Arizona GOP official forced into hiding over violent threats as right-wingers stoke conspiracies

Maricopa County Supervisor Bill Gates, a Republican, had to be moved to an "undisclosed location"

By Areeba Shah

Staff Writer

Published November 21, 2022 1:29PM (EST)

Arizona Republican gubernatorial nominee Kari Lake speaks to supporters during her election night event at The Scottsdale Resort at McCormick Ranch on November 08, 2022 in Scottsdale, Arizona. (Justin Sullivan/Getty Images)
Arizona Republican gubernatorial nominee Kari Lake speaks to supporters during her election night event at The Scottsdale Resort at McCormick Ranch on November 08, 2022 in Scottsdale, Arizona. (Justin Sullivan/Getty Images)

Maricopa County Supervisor Bill Gates was assigned deputies from the county sheriff's office to guard him after being moved to an "undisclosed" location in response to disturbing threats related to the 2022 midterm elections, according to Fox 10 in Phoenix.

Gates, who is the Republican chair of the Maricopa County Elections Department, defended the county against claims of election fraud after several printers on Election Day led to tabulation machine errors.

Despite no evidence of voter fraud, right-wing commentators and politicians pushed falsehoods and accused county officials of "disenfranchising" voters.

Election denier Kari Lake, who lost Arizona's race for governor to her Democratic challenger Katie Hobbs, has refused to concede and is urging her supporters to "fight". Her campaign is collecting testimonials from voters to prepare for a legal battle. 

Maricopa County Attorney Tom Liddy reported a threat from the Lake campaign to the local sheriff, The Washington Post reported

A week before Election Day, an attorney from the Republican National Committee, who was identified as Benjamin Mehr, speaking on behalf of Lake's campaign warned Liddy that there were "a lot of irate people out there" and that the campaign "can't control them."

Liddy told The Post he considered those words to be a threat and informed county Sheriff Paul Penzone, his boss, Maricopa County Attorney Rachel Mitchell and Gates.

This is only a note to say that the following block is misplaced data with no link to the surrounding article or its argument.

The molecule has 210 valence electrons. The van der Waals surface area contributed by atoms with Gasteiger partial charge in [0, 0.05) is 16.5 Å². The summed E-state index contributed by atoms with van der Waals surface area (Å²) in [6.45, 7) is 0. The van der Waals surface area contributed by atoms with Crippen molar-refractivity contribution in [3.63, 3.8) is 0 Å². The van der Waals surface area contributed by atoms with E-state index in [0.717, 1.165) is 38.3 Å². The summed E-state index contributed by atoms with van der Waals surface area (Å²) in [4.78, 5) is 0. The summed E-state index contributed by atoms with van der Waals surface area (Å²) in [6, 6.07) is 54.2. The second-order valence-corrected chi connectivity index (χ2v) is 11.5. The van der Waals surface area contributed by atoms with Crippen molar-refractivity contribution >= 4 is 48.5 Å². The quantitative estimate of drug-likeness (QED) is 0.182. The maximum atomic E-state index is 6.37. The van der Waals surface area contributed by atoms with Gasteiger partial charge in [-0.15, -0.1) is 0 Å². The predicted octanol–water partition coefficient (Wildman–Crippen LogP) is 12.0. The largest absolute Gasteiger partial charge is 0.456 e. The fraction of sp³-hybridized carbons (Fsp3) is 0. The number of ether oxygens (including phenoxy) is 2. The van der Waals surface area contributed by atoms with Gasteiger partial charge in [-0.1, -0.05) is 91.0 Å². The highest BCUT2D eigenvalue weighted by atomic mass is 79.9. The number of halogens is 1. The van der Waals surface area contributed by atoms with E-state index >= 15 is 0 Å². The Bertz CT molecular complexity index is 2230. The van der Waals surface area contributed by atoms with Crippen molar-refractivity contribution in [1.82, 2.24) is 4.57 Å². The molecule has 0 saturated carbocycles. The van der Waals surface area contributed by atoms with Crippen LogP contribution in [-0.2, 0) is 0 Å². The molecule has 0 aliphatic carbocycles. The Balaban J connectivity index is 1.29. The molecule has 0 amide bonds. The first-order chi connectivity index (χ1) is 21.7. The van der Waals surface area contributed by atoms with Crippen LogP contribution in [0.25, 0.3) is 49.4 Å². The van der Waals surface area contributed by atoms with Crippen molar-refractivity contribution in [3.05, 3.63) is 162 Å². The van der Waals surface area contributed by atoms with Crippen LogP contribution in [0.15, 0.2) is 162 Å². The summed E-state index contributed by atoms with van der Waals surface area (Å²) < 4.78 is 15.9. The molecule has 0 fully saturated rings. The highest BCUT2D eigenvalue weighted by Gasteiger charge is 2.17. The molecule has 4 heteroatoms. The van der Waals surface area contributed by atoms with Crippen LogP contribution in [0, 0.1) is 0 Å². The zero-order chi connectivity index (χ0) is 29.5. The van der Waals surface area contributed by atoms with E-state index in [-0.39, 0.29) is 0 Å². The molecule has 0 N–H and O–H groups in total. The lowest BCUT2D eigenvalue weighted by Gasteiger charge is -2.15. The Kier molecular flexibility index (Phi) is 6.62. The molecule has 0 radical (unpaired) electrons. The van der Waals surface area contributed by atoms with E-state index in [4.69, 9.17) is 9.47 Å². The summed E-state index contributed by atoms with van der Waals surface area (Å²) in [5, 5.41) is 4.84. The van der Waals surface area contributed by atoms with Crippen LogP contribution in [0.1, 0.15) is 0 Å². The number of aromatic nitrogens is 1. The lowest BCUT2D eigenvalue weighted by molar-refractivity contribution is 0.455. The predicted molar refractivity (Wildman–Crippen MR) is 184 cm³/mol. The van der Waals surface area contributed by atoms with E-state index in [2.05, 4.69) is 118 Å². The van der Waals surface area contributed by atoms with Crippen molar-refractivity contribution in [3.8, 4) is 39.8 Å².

A Twitter account linked to Lake's campaign posted a video on Friday capturing a portion of the call that includes Liddy cursing and raising his voice. 

The clip includes the RNC attorney saying it would be helpful "for us to be able to say that Tom Liddy is giving us good information."

To which Liddy replied: "Guess what? Let me educate you. I cannot control what you say. Okay? You can say whatever you want to say. I can't control that. Now, if you're not happy working with me … then we'll just stop. I don't give a shit."

At one point, Liddy told Mehr: "Let me tell you something, Ben, it sounds like you're threatening me," which Mehr denies: "I'm definitely not threatening you, and I promise that."

"If I don't get these answers to you quickly, you're not going to be able to tell the crazy people that I've been helpful. I don't give a fuck. Is that clear enough? ... no more threats," Liddy said. 

Liddy's call log shows the conversation lasted 12 minutes, according to The Post. He added that the video lacks important context explaining his reaction to Mehr's remarks.

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Amid the growing tension between the Lake campaign and Maricopa County officials over election procedures, Arizona's Republican Attorney General Mark Brnovich also issued a four-page document demanding answers from Maricopa County about widespread issues with printers that impacted voting on Election Day, The Post reported.

The letter, which addresses Liddy, was issued just days before the county is required to certify election results. It requests a report highlighting which voting locations had issues with printers or tabulation and a "comprehensive log of all changes" made to the settings.

"We in Maricopa County are still waiting for the completed report from the attorney general of his ongoing investigation of the 2020 election," Liddy said in a phone interview with The Post. "I am a bit surprised that he's getting ready to start one on 2022 when he hasn't finished the first one yet, but I wish him well."

Brnovich placed county officials under investigation after the 2020 election but found no evidence of widespread voter fraud or irregularities. 

After losing the GOP primary for Senate this year, Brnovich emphasized his office's work on election integrity and claimed that he was turning up "serious concerns". 

The letter requests a response by Nov. 28, the deadline for the county to certify results of the election.

By Areeba Shah

Areeba Shah is a staff writer at Salon covering news and politics. Previously, she was a research associate at Citizens for Responsibility and Ethics in Washington and a reporting fellow for the Pulitzer Center, where she covered how COVID-19 impacted migrant farmworkers in the Midwest.

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